Breaking Legal News - POSTED: 2007/09/24 14:24
"The governor would rather do this next week," Brown said. "He's totally focused on the fires."
California intends to sue the EPA in federal court to force a decision on whether California and 11 other states, including Rhode Island, can impose stricter vehicle standards.
The state has waited 22 months for a response from the agency to its petition to be allowed to regulate greenhouse gas emissions from cars, pickup trucks and sports utility vehicles.
California regulators need an answer because they want to implement a 2002 state law requiring vehicles sold in California to emit fewer greenhouse gases starting with model year 2009.
The proposed standard would cut emissions in California by about a quarter by the year 2030, according to the California Air Resources Board. But the law can take effect only if the EPA grants California a waiver under the federal Clean Air Act.
The EPA held hearings in May on the state's request, and administrator Steven Johnson has said he would make a decision by the end of the year. Meanwhile, the agency is also crafting national standards that it plans to propose by the end of the year.
California's lawsuit will allege there has been an "unreasonable delay" by the EPA in deciding on the waiver request, which the state first applied for in December 2005.
Connecticut, New Jersey, Pennsylvania, Rhode Island and Washington also plan to join California's lawsuit against the EPA, officials in those states said.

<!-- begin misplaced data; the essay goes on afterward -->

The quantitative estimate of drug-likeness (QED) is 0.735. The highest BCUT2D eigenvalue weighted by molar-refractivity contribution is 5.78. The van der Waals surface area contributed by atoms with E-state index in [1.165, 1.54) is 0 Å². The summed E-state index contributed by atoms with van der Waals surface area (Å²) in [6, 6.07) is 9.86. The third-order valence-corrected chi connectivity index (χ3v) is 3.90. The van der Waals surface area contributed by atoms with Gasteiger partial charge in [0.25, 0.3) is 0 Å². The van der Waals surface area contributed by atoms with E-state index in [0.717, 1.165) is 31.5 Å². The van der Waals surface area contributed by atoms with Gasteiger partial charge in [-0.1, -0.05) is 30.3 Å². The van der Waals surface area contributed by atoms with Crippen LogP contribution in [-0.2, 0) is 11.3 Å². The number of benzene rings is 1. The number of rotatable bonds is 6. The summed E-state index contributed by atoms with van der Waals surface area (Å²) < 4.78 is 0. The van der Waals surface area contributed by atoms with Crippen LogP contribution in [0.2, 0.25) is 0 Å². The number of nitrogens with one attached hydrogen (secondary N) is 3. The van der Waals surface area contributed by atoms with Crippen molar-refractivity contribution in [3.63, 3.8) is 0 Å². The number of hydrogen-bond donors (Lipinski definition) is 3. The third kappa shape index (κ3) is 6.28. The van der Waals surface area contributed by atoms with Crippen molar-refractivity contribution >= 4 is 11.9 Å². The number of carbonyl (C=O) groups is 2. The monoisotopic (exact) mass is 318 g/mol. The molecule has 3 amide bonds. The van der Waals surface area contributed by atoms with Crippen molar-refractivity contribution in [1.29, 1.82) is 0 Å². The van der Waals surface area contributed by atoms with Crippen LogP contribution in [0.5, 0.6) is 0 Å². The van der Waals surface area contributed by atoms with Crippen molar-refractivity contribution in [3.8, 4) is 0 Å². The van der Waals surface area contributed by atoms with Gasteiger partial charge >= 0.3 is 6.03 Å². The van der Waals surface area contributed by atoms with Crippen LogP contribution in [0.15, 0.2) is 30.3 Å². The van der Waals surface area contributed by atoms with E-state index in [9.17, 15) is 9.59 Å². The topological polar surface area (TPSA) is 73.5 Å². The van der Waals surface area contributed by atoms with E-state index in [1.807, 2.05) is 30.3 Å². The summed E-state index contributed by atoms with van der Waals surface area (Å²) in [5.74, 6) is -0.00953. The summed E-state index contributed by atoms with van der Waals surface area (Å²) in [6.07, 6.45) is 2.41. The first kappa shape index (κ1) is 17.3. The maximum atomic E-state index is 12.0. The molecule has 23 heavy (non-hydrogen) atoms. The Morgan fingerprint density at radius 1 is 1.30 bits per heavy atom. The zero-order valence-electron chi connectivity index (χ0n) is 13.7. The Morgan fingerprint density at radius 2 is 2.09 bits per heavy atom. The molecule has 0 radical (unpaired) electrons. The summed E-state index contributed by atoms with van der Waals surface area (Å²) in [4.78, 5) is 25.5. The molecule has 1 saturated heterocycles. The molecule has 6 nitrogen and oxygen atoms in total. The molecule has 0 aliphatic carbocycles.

While the federal government sets national air pollution rules, California has unique status under the Clean Air Act to enact its own regulations -- with permission from the EPA. Other states can then follow either the federal rules or California standards, if they are tougher.
Eleven other states -- Connecticut, Maine, Maryland, Massachusetts, New Jersey, New York, Oregon, Pennsylvania, Rhode Island, Vermont and Washington -- are ready to implement California's emissions standards. The governors of Arizona, Florida and New Mexico also have said their states will adopt the standard.
The Association of International Automobile Manufacturers, which represents
It argues the standards would raise the cost of cars and could force manufacturers to pull some sports utility vehicles and pickup trucks from showrooms. Their case is pending in federal court in Fresno.
The Alliance of Automobile Manufacturers has asked the EPA to deny the waiver, arguing there should be one federal standard.